ArcRotateCamera.zoomOn is not working as expected

ArcRotateCamera.zoomOn is not working as expected.

If I have a large viewport, I see that there is still a bit more to be zoomed there.
If I reduce the viewport, and call the function again, nothing updates and the object doesn’t fit.

I want to use this to automatically zoom the camera in the initial load to fit the viewport.

adding @Cedric to check :wink:

I’m taking a look.


zoomOn function places the cameras so the distance to the bounding box center of the mesh is large enough to not have the camera in the bounding box.
to make it short, it places the camera, so it’s far enough of the bounding box.

It doesn’t take into account the projected bounding box, the camera fov or the viewport size.

Thanks for letting me know about that.
In that case, if I want to zoom in/out automatically the camera to fit the current viewing bounding box, what could I do?
Do I have to manually calculate the ArcRotateCamera’s alpha, beta, radius?

Looking forward to your solutions.

alpha/beta can be updated just by setting the target (center of bounding box).
The real deal is to set the distance to the center that will give the projected bounding box to be entierly framed by the viewport.
as usual depending on the quality, this will need some work.
if you assume the bounding sphere is enough, then you can compute the distance so the projected disk is framed by the viewport.
for the viewport, you only need the ratio width/height I think. the closer to 1, the more you can zoom.
and use the fov value from the camera aswell.

@Cedric, quick question around the fov. So what I have found out is that fov is the dfov.
Please check the article I have sent below.

So what I did was that I set the fovMode of ArcRotateCamera as FIXED.

defaultCamera.fovMode = ArcRotateCamera.FOVMODE_HORIZONTAL_FIXED

And calculated the hfov and vfov from dfov and based on that, I calculated the radius.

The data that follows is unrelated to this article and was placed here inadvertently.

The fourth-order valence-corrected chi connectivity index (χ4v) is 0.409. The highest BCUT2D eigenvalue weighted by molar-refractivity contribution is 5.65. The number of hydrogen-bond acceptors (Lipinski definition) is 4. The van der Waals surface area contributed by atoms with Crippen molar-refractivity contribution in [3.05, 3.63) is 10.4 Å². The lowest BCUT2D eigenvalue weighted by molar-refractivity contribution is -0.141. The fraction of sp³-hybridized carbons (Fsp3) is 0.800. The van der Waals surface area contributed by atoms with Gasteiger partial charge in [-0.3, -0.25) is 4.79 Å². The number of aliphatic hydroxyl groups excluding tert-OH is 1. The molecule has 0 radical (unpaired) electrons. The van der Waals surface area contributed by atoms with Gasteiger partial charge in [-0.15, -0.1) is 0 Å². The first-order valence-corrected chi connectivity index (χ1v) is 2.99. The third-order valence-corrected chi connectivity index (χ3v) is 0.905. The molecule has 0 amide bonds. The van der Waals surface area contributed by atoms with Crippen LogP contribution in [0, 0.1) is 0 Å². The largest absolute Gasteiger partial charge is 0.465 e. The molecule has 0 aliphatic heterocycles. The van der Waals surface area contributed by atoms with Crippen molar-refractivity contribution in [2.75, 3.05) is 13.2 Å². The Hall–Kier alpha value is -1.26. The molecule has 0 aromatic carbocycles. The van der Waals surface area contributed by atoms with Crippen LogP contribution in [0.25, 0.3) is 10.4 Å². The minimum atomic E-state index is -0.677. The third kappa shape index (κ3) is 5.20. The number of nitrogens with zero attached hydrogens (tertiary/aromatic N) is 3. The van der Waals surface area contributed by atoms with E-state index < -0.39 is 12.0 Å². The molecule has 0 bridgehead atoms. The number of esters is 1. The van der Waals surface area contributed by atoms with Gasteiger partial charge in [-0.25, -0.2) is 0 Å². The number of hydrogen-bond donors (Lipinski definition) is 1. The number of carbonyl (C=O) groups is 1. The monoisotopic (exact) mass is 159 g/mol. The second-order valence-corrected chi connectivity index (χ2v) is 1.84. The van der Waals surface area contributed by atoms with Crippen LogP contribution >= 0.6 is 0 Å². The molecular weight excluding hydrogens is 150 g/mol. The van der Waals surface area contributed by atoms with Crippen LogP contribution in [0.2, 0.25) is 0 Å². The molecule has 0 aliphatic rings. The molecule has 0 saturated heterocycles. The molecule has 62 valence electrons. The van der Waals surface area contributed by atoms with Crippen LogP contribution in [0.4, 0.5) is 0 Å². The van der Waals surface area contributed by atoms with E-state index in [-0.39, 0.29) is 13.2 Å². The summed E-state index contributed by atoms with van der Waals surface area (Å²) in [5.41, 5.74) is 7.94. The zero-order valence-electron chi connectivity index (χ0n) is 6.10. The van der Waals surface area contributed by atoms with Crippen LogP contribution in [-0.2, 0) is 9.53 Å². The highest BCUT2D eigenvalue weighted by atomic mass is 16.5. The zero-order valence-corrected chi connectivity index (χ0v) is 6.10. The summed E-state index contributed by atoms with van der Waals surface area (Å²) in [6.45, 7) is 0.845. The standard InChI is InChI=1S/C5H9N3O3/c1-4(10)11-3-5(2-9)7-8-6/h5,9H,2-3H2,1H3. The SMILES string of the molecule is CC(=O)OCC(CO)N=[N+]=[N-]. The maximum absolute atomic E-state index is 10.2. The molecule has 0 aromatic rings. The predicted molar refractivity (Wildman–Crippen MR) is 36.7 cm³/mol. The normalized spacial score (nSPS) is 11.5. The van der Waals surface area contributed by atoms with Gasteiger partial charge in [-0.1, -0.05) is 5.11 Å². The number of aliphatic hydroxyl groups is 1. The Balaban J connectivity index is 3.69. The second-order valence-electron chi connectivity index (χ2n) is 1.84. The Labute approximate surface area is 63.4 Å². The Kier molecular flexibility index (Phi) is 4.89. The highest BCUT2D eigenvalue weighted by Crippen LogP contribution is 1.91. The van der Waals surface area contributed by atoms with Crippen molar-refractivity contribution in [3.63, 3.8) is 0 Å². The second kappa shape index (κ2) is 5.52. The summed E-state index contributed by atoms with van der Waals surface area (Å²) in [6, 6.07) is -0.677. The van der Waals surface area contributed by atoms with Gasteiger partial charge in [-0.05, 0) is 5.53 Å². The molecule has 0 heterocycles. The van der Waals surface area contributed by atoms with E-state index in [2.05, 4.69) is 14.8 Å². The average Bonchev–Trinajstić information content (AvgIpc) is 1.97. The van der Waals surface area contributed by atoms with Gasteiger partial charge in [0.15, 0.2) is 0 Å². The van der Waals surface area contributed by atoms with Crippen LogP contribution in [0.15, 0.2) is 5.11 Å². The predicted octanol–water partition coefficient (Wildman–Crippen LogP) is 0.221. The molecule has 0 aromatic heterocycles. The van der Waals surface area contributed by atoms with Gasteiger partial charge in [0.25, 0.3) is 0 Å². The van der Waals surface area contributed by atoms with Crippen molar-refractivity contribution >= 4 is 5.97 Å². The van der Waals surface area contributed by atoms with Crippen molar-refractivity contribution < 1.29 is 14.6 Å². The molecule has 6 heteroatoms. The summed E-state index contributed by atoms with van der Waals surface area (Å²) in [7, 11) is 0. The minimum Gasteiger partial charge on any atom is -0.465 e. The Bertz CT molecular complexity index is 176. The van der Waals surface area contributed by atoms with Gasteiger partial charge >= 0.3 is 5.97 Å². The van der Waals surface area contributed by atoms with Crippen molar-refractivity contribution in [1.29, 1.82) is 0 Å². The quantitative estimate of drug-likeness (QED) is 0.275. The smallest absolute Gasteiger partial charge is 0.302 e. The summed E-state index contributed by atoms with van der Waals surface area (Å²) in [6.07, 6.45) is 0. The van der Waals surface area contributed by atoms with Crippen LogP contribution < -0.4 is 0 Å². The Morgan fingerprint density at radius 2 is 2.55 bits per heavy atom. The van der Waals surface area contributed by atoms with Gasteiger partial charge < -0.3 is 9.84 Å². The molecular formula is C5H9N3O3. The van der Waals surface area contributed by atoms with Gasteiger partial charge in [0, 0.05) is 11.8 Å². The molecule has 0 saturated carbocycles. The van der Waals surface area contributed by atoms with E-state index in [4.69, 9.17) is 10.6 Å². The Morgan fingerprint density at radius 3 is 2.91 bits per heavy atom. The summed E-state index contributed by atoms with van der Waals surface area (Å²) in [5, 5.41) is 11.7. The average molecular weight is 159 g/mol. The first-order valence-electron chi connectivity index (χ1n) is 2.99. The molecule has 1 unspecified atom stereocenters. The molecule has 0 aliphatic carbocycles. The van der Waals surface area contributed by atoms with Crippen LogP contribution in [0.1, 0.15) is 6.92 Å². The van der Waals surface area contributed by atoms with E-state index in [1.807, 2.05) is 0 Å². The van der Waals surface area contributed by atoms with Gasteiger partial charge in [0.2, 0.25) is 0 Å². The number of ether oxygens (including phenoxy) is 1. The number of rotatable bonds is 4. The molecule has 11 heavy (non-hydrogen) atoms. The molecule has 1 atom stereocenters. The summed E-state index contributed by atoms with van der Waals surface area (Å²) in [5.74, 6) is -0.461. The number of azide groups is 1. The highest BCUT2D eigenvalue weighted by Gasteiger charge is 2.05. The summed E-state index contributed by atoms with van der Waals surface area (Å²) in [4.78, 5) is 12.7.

Is this the right choice?
It seems working but still shows some paddings.

Please let me know if that makes sense.

export function zoomOnCamera (mesh: Mesh, camera: ArcRotateCamera) {
  camera.fovMode = ArcRotateCamera.FOVMODE_HORIZONTAL_FIXED

  const { max, min } = mesh.getHierarchyBoundingVectors(true, x => x.isVisible)
  const boundingInfo = new BoundingInfo(min, max)
  const bbox = boundingInfo.boundingBox
  const ratio = camera.getScene().getEngine().getAspectRatio(camera, true)

  const dfov = camera.fov

  const vfov = Math.atan(Math.tan(dfov / 2.0) * Math.cos(Math.atan(ratio))) * 2.0
  const vtheta = vfov / 2
  const vr = (bbox.maximum._y - bbox.minimum._y) / 2
  const vdistance = vr / Math.sin(vtheta)

  const hfov = Math.atan(Math.tan(dfov / 2.0) * Math.sin(Math.atan(ratio))) * 2.0
  const htheta = hfov / 2
  const hr = (bbox.maximum._x - bbox.minimum._x) / 2
  const hdistance = hr / Math.sin(htheta)

  camera.radius = Math.max(hdistance, vdistance)

I don’t think vr and hr are correct. it’s computed with world coordinates but your camera can be oriented so x is not on the camera right.


  • Regarding fov of ArcRotate Camera as a dfov is the right decision?
  • And you mean vr and hr calculations are not proper?

depending on the camera fovmode (vertical or horizontal) I would compute the other value instead of using a dfov.

vr and hr should use the camera orientation. Or, for a first test, compute a maximum radius and use it for both.

Great. Thanks for this.

Looking into doing something similar, and I was wondering if you ever got this working in a playground?